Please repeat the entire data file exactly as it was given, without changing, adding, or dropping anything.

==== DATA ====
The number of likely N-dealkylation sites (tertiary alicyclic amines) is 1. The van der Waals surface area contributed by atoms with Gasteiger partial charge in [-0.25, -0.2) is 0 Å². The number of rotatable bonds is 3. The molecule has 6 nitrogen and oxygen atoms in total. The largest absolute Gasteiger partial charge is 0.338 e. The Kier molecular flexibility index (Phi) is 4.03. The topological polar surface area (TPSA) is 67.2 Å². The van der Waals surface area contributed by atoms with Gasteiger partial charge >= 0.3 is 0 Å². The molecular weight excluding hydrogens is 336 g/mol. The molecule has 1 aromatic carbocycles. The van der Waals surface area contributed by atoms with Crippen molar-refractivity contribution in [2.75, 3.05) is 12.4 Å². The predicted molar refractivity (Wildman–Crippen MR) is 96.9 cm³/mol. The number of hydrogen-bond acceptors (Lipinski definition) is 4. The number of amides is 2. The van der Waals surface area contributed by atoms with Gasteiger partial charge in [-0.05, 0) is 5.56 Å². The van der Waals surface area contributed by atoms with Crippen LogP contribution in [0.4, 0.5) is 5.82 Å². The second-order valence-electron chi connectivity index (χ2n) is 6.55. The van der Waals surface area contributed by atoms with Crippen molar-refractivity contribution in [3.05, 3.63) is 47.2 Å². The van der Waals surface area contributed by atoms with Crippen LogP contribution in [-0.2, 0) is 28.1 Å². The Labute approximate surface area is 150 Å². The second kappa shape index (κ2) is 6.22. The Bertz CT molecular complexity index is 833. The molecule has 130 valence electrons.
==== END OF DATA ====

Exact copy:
The number of likely N-dealkylation sites (tertiary alicyclic amines) is 1. The van der Waals surface area contributed by atoms with Gasteiger partial charge in [-0.25, -0.2) is 0 Å². The number of rotatable bonds is 3. The molecule has 6 nitrogen and oxygen atoms in total. The largest absolute Gasteiger partial charge is 0.338 e. The Kier molecular flexibility index (Phi) is 4.03. The topological polar surface area (TPSA) is 67.2 Å². The van der Waals surface area contributed by atoms with Gasteiger partial charge >= 0.3 is 0 Å². The molecular weight excluding hydrogens is 336 g/mol. The molecule has 1 aromatic carbocycles. The van der Waals surface area contributed by atoms with Crippen molar-refractivity contribution in [2.75, 3.05) is 12.4 Å². The predicted molar refractivity (Wildman–Crippen MR) is 96.9 cm³/mol. The number of hydrogen-bond acceptors (Lipinski definition) is 4. The number of amides is 2. The van der Waals surface area contributed by atoms with Gasteiger partial charge in [-0.05, 0) is 5.56 Å². The van der Waals surface area contributed by atoms with Crippen LogP contribution in [0.4, 0.5) is 5.82 Å². The second-order valence-electron chi connectivity index (χ2n) is 6.55. The van der Waals surface area contributed by atoms with Crippen molar-refractivity contribution in [3.05, 3.63) is 47.2 Å². The van der Waals surface area contributed by atoms with Crippen LogP contribution in [-0.2, 0) is 28.1 Å². The Labute approximate surface area is 150 Å². The second kappa shape index (κ2) is 6.22. The Bertz CT molecular complexity index is 833. The molecule has 130 valence electrons.